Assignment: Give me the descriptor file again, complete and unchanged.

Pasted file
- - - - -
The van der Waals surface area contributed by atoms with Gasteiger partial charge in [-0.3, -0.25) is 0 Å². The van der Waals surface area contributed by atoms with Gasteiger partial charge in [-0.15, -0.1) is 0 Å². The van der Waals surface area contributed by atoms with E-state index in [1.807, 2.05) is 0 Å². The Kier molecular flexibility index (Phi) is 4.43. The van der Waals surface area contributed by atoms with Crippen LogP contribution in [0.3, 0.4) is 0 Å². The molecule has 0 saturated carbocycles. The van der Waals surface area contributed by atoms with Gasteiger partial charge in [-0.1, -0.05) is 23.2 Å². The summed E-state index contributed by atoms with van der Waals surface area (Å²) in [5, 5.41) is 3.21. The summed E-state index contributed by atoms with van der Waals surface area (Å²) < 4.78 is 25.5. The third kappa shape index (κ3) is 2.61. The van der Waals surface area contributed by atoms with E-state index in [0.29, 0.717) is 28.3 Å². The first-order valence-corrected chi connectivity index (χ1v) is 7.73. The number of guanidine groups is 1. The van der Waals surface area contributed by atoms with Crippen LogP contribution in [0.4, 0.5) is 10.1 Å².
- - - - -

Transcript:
The van der Waals surface area contributed by atoms with Gasteiger partial charge in [-0.3, -0.25) is 0 Å². The van der Waals surface area contributed by atoms with Gasteiger partial charge in [-0.15, -0.1) is 0 Å². The van der Waals surface area contributed by atoms with E-state index in [1.807, 2.05) is 0 Å². The Kier molecular flexibility index (Phi) is 4.43. The van der Waals surface area contributed by atoms with Crippen LogP contribution in [0.3, 0.4) is 0 Å². The molecule has 0 saturated carbocycles. The van der Waals surface area contributed by atoms with Gasteiger partial charge in [-0.1, -0.05) is 23.2 Å². The summed E-state index contributed by atoms with van der Waals surface area (Å²) in [5, 5.41) is 3.21. The summed E-state index contributed by atoms with van der Waals surface area (Å²) < 4.78 is 25.5. The third kappa shape index (κ3) is 2.61. The van der Waals surface area contributed by atoms with E-state index in [0.29, 0.717) is 28.3 Å². The first-order valence-corrected chi connectivity index (χ1v) is 7.73. The number of guanidine groups is 1. The van der Waals surface area contributed by atoms with Crippen LogP contribution in [0.4, 0.5) is 10.1 Å².